The right to petition our government for redress of grievances is one of the five freedoms guaranteed by the First Amendment to the United States Constitution. So when I read in the Missourian that a band of activists planned to exercise that right Wednesday, I tagged along. It’s always inspiring to see the First Amendment in action.
Sixteen of the People for a Taser-Free Columbia gathered in the lobby of City Hall, briefly explained their purpose to the assembled journalists and proceeded upstairs to deposit their petitions with the city clerk. Their number included three children and several well-known greybeards. Among the latter were mayoral candidate Sid Sullivan, bookseller and civil libertarian *Ken Green, and retired professor and frequent essayist Gene Robertson.
Driving force Mary Hussmann had planned to hold the media event outside, by the new Keys to the City sculpture, but the rain pushed us indoors. The sculpture (which sure looks more like a keyhole than a key) would have made a nice background for the cameras. I couldn’t help thinking of its metaphorical significance.
The kind of civic activism personified by the People for a Taser-Free Columbia surely is, and long has been, a key to what’s best about Columbia. You don’t have to agree with the goal of a petition drive to admire those sufficiently committed to a cause to hit the streets, accost perfect strangers and collect signatures. It was a petition launched by students more than 30 years ago that gave us for a time our unique status as the only city with its own deposit ordinance. It was a petition drive that abolished that ordinance. Most recently, a petition drive led to the vote that will place surveillance cameras downtown.
Many petition drives these days, of course, rely on the efforts of paid solicitors. That’s true, for instance, of the drive to do away with the Missouri Plan of selecting judges. There’s big money behind that campaign. Not so with the anti-Taser campaign.
When I asked, Mary assured me that “nobody got so much as a cup of coffee” for circulating these petitions. That makes even more impressive the 4,000-plus signatures submitted this week. Just to make sure they have the required minimum of 3,667, the People plan to continue collecting during the 30 days the clerk has to examine those already turned in.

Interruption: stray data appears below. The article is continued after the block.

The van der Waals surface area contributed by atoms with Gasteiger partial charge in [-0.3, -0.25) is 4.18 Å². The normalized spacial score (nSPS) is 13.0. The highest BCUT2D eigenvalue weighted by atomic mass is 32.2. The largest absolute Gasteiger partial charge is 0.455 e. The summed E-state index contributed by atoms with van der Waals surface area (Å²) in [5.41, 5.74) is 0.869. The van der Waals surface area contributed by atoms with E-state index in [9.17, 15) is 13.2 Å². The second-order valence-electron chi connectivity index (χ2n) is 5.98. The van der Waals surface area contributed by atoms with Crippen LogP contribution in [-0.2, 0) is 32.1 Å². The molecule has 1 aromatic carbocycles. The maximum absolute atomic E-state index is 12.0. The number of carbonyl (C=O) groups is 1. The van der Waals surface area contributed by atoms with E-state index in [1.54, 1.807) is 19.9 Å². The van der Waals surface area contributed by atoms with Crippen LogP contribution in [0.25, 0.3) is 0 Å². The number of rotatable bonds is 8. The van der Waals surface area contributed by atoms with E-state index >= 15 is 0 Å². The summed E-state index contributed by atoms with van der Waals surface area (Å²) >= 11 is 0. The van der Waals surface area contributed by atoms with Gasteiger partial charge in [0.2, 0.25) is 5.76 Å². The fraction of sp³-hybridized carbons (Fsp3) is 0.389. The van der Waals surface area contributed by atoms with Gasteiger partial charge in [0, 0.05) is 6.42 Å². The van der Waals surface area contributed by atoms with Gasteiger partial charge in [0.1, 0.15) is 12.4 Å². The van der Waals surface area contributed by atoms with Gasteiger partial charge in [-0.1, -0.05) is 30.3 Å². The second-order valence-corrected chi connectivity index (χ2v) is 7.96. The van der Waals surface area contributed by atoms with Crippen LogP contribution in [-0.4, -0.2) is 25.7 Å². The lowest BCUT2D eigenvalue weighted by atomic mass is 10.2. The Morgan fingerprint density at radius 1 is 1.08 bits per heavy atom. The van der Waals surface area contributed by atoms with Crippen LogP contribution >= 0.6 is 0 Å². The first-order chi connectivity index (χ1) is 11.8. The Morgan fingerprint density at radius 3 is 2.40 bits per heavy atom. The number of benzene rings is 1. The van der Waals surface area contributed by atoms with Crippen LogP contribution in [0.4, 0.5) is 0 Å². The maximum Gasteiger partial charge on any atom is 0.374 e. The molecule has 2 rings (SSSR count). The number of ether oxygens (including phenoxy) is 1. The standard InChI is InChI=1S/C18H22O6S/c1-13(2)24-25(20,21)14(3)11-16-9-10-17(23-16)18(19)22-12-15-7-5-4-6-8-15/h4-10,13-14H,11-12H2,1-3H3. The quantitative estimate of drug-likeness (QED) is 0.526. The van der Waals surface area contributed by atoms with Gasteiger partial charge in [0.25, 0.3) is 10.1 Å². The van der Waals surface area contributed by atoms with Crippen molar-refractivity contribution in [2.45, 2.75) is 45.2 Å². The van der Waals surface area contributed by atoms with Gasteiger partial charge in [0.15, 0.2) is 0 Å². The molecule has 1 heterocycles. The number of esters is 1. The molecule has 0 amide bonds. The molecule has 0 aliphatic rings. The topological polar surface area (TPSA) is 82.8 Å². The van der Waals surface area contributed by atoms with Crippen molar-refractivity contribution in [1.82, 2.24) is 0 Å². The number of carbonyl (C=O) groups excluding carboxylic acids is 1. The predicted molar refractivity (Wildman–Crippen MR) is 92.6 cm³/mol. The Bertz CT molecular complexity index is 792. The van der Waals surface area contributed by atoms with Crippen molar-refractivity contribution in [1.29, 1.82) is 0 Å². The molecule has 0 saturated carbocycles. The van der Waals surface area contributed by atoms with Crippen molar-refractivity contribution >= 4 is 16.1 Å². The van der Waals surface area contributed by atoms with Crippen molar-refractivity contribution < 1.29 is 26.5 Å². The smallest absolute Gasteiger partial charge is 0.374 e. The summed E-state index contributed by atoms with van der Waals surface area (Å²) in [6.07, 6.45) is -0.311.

The Taser-Free Columbia members have no illusions about the likelihood that our newly reconstituted City Council will approve the ordinance that would make it a Class A misdemeanor "for any Columbia Police Officer or any assisting law enforcement personnel or any other individual to threaten to use or to fire/activate any CED (Conducted Electrical Device), including, but not limited to a Taser, stun gun, stun belt, or shock stick, against any person within the city limits of Columbia, Missouri."
As happened with the downtown camera campaign, once the council rejects the ordinance, it will go on the ballot. The target is the Nov. 2 general election.
I remain unpersuaded of the merits of the Taser-free argument. As long as cops require weapons, this one seems to me preferable to the club or the firearm. On the other hand, there is a depressing record, even here, of Taser use that appears unreasonable and that has produced real harm. Keeping them out of untrained or ill-intentioned hands is clearly desirable. The anti-Taser folks are convinced that effective regulation is impossible.
This is a public policy debate worth having. Whether we agree with them or not, the People for a Taser-Free Columbia deserve our respect. And, as always, the First Amendment deserves our veneration.
George Kennedy is a former managing editor at the Missourian and professor emeritus at the Missouri School of Journalism.